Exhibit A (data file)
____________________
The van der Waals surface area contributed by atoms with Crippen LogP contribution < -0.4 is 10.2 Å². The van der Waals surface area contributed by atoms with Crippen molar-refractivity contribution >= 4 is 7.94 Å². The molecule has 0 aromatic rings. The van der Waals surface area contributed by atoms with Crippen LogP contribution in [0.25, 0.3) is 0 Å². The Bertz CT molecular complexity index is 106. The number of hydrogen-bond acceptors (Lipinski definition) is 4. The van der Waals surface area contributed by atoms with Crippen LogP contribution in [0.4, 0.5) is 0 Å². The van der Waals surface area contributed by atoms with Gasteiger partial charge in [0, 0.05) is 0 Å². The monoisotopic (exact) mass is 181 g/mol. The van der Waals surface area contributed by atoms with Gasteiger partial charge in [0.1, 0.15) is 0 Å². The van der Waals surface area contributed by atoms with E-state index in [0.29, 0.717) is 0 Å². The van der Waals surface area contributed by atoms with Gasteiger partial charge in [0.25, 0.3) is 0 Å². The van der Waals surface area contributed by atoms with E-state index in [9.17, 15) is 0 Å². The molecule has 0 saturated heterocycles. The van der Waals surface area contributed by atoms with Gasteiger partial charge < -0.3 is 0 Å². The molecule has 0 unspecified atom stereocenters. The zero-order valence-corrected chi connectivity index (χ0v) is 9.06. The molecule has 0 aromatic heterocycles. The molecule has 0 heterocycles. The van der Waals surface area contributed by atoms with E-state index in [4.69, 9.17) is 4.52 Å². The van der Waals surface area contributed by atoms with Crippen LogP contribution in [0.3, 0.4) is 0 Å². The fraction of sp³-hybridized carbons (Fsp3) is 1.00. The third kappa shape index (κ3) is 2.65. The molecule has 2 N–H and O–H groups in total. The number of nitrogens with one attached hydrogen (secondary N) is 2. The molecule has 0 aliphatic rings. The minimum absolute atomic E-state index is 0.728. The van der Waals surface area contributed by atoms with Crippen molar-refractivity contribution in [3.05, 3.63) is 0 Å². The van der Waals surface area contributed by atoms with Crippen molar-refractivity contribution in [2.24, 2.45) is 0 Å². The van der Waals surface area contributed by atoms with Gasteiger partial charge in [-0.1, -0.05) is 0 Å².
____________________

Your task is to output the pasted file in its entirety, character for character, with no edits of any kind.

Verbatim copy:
The van der Waals surface area contributed by atoms with Crippen LogP contribution < -0.4 is 10.2 Å². The van der Waals surface area contributed by atoms with Crippen molar-refractivity contribution >= 4 is 7.94 Å². The molecule has 0 aromatic rings. The van der Waals surface area contributed by atoms with Crippen LogP contribution in [0.25, 0.3) is 0 Å². The Bertz CT molecular complexity index is 106. The number of hydrogen-bond acceptors (Lipinski definition) is 4. The van der Waals surface area contributed by atoms with Crippen LogP contribution in [0.4, 0.5) is 0 Å². The van der Waals surface area contributed by atoms with Gasteiger partial charge in [0, 0.05) is 0 Å². The monoisotopic (exact) mass is 181 g/mol. The van der Waals surface area contributed by atoms with Gasteiger partial charge in [0.1, 0.15) is 0 Å². The van der Waals surface area contributed by atoms with E-state index in [0.29, 0.717) is 0 Å². The van der Waals surface area contributed by atoms with Gasteiger partial charge in [0.25, 0.3) is 0 Å². The van der Waals surface area contributed by atoms with E-state index in [9.17, 15) is 0 Å². The molecule has 0 saturated heterocycles. The van der Waals surface area contributed by atoms with Gasteiger partial charge < -0.3 is 0 Å². The molecule has 0 unspecified atom stereocenters. The zero-order valence-corrected chi connectivity index (χ0v) is 9.06. The molecule has 0 aromatic heterocycles. The molecule has 0 heterocycles. The van der Waals surface area contributed by atoms with E-state index in [4.69, 9.17) is 4.52 Å². The van der Waals surface area contributed by atoms with Crippen LogP contribution in [0.3, 0.4) is 0 Å². The fraction of sp³-hybridized carbons (Fsp3) is 1.00. The third kappa shape index (κ3) is 2.65. The molecule has 2 N–H and O–H groups in total. The number of nitrogens with one attached hydrogen (secondary N) is 2. The molecule has 0 aliphatic rings. The minimum absolute atomic E-state index is 0.728. The van der Waals surface area contributed by atoms with Crippen molar-refractivity contribution in [3.05, 3.63) is 0 Å². The van der Waals surface area contributed by atoms with Crippen molar-refractivity contribution in [2.24, 2.45) is 0 Å². The van der Waals surface area contributed by atoms with Gasteiger partial charge in [-0.1, -0.05) is 0 Å².